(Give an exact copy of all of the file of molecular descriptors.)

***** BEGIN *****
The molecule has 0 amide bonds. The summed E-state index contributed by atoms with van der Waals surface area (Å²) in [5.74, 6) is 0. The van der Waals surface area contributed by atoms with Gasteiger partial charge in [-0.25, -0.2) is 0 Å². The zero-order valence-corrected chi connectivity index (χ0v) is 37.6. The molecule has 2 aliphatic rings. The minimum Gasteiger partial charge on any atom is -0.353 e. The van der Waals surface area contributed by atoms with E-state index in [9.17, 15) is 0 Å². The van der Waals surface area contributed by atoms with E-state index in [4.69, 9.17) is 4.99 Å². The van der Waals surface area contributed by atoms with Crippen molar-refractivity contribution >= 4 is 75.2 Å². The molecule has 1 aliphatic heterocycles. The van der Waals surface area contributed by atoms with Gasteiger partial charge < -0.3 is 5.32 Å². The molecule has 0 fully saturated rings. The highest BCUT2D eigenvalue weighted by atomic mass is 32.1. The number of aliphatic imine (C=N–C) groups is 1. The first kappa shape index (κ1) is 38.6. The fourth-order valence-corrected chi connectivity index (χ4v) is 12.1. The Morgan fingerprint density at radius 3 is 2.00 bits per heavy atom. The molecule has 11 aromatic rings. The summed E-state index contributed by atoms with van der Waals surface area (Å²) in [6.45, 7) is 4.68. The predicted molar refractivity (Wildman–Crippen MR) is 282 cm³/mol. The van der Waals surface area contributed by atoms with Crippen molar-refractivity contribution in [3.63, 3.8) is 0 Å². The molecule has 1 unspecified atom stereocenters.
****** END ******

The molecule has 0 amide bonds. The summed E-state index contributed by atoms with van der Waals surface area (Å²) in [5.74, 6) is 0. The van der Waals surface area contributed by atoms with Gasteiger partial charge in [-0.25, -0.2) is 0 Å². The zero-order valence-corrected chi connectivity index (χ0v) is 37.6. The molecule has 2 aliphatic rings. The minimum Gasteiger partial charge on any atom is -0.353 e. The van der Waals surface area contributed by atoms with E-state index in [9.17, 15) is 0 Å². The van der Waals surface area contributed by atoms with E-state index in [4.69, 9.17) is 4.99 Å². The van der Waals surface area contributed by atoms with Crippen molar-refractivity contribution >= 4 is 75.2 Å². The molecule has 1 aliphatic heterocycles. The van der Waals surface area contributed by atoms with Gasteiger partial charge < -0.3 is 5.32 Å². The molecule has 0 fully saturated rings. The highest BCUT2D eigenvalue weighted by atomic mass is 32.1. The number of aliphatic imine (C=N–C) groups is 1. The first kappa shape index (κ1) is 38.6. The fourth-order valence-corrected chi connectivity index (χ4v) is 12.1. The Morgan fingerprint density at radius 3 is 2.00 bits per heavy atom. The molecule has 11 aromatic rings. The summed E-state index contributed by atoms with van der Waals surface area (Å²) in [6.45, 7) is 4.68. The predicted molar refractivity (Wildman–Crippen MR) is 282 cm³/mol. The van der Waals surface area contributed by atoms with Crippen molar-refractivity contribution in [3.63, 3.8) is 0 Å². The molecule has 1 unspecified atom stereocenters.